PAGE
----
Don’t make a new view controller by mistake, part 2

As I said in my previous post, there’s a common mistake where a programmer creates a new view controller instance when that isn’t what’s really intended.

The typical code looks like this:

let vc = MyViewController()

Often, that’s not the right thing to say. As I said in my previous post, if there is a MyViewController in the view controller hierarchy already and you want to talk to it, saying MyViewController() is not how to do that. Another way to make this mistake is when you want the storyboard to make an instance for you.

Here’s an actual example. This programmer is trying to perform a segue when the user taps on a table view cell:

override func tableView(_ tableView: UITableView, didSelectRowAt indexPath: IndexPath) {
    self.performSegue(withIdentifier: "pizzaSegue", sender: self.drinks[indexPath.row] as Drink)

But the app is crashing instead, because there is no such segue. But why not? asks our programmer. I’m looking right at the storyboard and I can see that this view controller does have this segue with this identifier coming from it.

No. That’s the problem. self (the view controller that is supposed to perform this segue) is not the same as the view controller we can see in the storyboard. Why not? Because earlier, the programmer said this:

let drinkController = DrinkListTableViewController()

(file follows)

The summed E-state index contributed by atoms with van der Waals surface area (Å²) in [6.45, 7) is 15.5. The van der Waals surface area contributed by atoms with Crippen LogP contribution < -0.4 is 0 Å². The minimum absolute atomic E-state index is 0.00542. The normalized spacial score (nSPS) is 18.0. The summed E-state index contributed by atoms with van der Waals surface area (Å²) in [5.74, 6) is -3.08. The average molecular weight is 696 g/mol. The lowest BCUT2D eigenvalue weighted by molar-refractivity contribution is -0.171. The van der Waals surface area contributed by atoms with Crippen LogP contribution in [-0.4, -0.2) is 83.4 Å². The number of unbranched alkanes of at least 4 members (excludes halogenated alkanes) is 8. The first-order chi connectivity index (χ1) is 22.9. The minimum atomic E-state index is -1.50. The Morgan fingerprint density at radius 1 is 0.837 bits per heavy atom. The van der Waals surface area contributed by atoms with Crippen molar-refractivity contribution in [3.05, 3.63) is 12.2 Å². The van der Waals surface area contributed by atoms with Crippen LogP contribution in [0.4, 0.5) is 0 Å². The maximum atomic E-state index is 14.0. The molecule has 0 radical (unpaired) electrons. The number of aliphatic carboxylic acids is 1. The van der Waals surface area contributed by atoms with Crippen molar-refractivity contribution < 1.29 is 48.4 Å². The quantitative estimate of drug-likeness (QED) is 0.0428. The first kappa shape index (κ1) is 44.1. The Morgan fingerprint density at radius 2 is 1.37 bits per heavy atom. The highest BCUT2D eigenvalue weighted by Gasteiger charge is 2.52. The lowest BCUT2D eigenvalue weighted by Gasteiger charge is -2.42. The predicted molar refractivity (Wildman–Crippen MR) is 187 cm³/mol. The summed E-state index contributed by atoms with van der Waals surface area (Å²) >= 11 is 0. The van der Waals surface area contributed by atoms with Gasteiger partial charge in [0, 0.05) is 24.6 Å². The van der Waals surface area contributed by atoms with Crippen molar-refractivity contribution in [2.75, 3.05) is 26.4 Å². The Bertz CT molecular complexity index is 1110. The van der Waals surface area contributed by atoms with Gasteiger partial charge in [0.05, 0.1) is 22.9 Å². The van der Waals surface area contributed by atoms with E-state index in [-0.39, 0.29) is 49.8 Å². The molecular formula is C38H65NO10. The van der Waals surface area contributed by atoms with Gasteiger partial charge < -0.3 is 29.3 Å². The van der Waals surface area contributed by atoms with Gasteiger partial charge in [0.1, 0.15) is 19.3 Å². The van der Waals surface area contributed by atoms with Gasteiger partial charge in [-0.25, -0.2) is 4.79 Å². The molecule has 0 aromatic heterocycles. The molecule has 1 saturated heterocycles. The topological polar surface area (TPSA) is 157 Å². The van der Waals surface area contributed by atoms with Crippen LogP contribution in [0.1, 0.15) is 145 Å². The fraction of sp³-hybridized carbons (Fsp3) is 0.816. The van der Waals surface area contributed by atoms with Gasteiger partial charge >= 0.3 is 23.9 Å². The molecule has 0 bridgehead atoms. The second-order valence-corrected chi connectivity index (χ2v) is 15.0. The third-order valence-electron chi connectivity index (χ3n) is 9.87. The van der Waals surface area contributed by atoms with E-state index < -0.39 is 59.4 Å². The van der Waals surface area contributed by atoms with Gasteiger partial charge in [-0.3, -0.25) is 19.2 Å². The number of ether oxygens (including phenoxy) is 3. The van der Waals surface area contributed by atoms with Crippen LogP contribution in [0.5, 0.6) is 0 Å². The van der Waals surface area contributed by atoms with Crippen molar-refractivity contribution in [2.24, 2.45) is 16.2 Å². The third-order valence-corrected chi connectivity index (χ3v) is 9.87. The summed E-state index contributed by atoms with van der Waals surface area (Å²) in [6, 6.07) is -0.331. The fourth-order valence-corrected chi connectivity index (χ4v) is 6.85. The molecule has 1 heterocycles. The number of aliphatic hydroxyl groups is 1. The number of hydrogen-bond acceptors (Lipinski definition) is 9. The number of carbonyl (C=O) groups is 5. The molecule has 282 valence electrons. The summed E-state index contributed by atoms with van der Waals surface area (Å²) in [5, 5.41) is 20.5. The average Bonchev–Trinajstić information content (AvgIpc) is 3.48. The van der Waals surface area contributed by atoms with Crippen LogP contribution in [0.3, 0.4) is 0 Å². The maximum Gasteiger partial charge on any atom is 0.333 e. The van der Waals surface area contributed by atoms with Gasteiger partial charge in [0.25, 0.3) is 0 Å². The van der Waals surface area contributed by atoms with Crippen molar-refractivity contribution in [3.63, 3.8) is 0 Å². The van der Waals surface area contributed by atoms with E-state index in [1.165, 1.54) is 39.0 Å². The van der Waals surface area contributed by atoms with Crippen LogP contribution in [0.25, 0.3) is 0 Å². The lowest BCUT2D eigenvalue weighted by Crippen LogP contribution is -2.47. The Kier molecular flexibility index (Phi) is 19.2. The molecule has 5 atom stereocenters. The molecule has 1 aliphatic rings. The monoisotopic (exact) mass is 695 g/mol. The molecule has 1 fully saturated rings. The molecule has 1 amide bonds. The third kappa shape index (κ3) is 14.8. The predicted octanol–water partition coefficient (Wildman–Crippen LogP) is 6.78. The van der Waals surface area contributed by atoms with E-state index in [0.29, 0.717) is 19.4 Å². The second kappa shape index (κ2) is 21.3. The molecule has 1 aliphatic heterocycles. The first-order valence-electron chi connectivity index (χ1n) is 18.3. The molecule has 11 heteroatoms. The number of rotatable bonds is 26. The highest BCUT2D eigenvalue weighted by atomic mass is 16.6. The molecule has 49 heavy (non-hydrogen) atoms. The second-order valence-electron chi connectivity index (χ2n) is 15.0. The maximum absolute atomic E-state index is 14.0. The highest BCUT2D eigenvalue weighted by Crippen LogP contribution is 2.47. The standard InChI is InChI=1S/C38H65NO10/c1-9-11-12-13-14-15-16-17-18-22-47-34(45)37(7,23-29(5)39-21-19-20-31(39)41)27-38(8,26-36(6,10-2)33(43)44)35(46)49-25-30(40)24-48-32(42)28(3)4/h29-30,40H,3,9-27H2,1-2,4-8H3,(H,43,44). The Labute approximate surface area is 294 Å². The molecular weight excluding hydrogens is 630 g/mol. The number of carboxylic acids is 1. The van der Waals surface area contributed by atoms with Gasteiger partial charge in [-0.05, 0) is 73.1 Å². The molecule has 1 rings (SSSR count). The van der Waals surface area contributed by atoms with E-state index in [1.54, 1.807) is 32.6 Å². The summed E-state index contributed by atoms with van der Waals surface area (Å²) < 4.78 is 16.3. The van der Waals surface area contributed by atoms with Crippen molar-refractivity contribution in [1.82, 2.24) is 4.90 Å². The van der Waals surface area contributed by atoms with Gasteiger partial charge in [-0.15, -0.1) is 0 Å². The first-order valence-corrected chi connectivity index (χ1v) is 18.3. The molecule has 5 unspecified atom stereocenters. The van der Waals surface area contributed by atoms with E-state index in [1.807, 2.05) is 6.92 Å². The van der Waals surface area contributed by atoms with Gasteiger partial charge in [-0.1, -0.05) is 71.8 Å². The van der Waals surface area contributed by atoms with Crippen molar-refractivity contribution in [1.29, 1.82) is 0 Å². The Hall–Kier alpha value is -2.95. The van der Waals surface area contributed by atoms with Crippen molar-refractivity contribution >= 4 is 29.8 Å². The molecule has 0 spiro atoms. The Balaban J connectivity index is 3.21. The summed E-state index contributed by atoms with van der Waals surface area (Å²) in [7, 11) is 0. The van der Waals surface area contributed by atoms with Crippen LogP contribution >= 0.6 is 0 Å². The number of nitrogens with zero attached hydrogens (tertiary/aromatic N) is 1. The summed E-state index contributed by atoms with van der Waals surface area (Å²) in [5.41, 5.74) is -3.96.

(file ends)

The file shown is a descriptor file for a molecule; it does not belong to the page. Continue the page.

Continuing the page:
let drinkNavigationController = UINavigationController(rootViewController: drinkController) 
self.present(drinkNavigationController, animated: true, completion: nil)

There it is, a view controller creation:

let drinkController = DrinkListTableViewController() 

What does that do? It creates a brand new "blank" view controller, with no segues and no outlets – none of the stuff that was configured in the storyboard. The storyboard view controller is a different view controller! But it is the one we want.

How do you get the storyboard view controller? You have to talk to the storyboard and ask it for the desired view controller, by identifier (you might have to give it an identifier in the storyboard in order to do that). For example:

let storyboard = UIStoryboard(name: "Main", bundle: nil)
let drinkController = storyboard.instantiateViewController(withIdentifier: "drinkController") as! DrinkListTableViewController

That is the way to get the view controller that is already configured in the storyboard.

A typical sign that you are making this mistake could be that you crash, as this programmer did. You might crash because you refer to a segue that isn’t there, or to an outlet that is nil — because those things are configured in the storyboard, so you need to storyboard’s view controller instance in order to get them.